(b. 1791, Rouen, d. 1824, Paris)


French painter, one of the prime movers and most original figures of Romanticism. He studied in Paris with Carle Vernet and Pierre Guérin, but was influenced more by making copies of the Old Masters at the Louvre, developing in particular a passion for Rubens. In 1816-17 he was in Italy and there became an enthusiastic admirer of Michelangelo and the Baroque.

His ambitions as a history painter were frustrated by a lack of grand national themes after the fall of Napoleon, and he turned to a more subversive analysis of contemporary events. On his return to Paris he exhibited the picture for which he is most famous, The Raft of the Medusa (Louvre, Paris, 1819), which although it was awarded a medal at the Salon, created a furore both on account of its realistic treatment of a horrific event and because of its political implications (it depicts the ordeal of the survivors of the shipwreck of the Medusa in 1816, a disaster ascribed by some to government incompetence). The picture, which was remarkably original in treating a contemporary event with epic grandeur, also had a 'succes de scandale' in England, where Géricault spent the years 1820-22. He painted jockeys and horse races (Derby at Epson, Louvre, 1821) and was one of the first to introduce English painting to the notice of French artists (he was particularly enthusiastic about Constable and Bonington).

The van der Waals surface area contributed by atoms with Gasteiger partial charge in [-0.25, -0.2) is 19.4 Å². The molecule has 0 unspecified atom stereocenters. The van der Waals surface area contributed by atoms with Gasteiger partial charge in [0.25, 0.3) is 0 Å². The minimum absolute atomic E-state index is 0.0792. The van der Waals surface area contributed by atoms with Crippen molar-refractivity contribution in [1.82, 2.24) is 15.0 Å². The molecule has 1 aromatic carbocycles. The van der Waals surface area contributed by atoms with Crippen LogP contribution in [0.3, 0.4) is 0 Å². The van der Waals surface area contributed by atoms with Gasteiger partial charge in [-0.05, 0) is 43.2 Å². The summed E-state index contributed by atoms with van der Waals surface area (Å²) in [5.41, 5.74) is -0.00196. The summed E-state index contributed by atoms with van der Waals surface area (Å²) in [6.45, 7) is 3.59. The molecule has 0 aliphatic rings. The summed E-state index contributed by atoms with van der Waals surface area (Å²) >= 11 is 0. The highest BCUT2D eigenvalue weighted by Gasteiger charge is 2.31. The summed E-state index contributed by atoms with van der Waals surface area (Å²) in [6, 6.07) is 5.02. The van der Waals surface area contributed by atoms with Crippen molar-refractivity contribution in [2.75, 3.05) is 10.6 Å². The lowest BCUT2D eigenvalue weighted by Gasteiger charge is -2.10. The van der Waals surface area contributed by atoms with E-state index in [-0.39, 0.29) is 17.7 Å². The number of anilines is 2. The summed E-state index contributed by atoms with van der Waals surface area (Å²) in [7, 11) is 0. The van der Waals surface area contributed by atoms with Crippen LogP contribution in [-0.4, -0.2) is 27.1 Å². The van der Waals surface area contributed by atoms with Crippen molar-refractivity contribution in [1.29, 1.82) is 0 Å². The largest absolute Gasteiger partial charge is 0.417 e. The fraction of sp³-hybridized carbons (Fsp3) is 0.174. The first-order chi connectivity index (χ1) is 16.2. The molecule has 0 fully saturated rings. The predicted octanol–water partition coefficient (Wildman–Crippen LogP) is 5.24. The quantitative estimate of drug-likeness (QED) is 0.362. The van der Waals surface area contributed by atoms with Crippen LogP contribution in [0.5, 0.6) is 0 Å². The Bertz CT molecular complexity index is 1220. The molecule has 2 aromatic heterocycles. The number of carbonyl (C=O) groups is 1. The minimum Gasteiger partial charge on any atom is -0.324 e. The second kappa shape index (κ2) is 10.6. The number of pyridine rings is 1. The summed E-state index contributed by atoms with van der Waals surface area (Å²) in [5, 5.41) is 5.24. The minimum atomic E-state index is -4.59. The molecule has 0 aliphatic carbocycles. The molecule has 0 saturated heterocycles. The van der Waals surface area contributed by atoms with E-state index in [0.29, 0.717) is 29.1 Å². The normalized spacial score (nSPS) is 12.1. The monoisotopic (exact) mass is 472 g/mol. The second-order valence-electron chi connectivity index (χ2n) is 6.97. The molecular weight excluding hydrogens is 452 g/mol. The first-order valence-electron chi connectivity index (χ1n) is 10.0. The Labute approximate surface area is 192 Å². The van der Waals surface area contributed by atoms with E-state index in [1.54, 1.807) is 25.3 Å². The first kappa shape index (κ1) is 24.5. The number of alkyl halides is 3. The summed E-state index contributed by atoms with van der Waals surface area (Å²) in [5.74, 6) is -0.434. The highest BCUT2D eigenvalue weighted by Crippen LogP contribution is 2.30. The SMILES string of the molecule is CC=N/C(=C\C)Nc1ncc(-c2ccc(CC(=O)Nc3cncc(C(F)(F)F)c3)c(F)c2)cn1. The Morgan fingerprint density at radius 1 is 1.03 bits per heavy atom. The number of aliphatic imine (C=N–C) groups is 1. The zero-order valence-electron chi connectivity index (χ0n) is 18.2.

Géricault was a passionate horseman and his death at the age of 33 was brought on by a riding accident. In his temperament and lifestyle as well as his work he ranks (like Byron, for example) as an archetypal Romantic artist. His tempestuous career lasted little more than a decade and in that time he displayed a meteoric and many-sided genius. His love of stirring action, his sense of swirling movement, his energetic handling of paint, and his taste for the macabre were all to become features of Romanticism. He was, at the same time forward-looking in his realism: he made studies from corpses and severed limbs for The Raft of the Medusa and painted an extraordinary series of portraits of mental patients in the clinic of his friend Dr Georget, one of the pioneers of humane treatment for the insane (A Kleptomaniac, Musée des Beaux-Arts, Ghent, c. 1822-23). His work had enormous influence, most notably on Delacroix.

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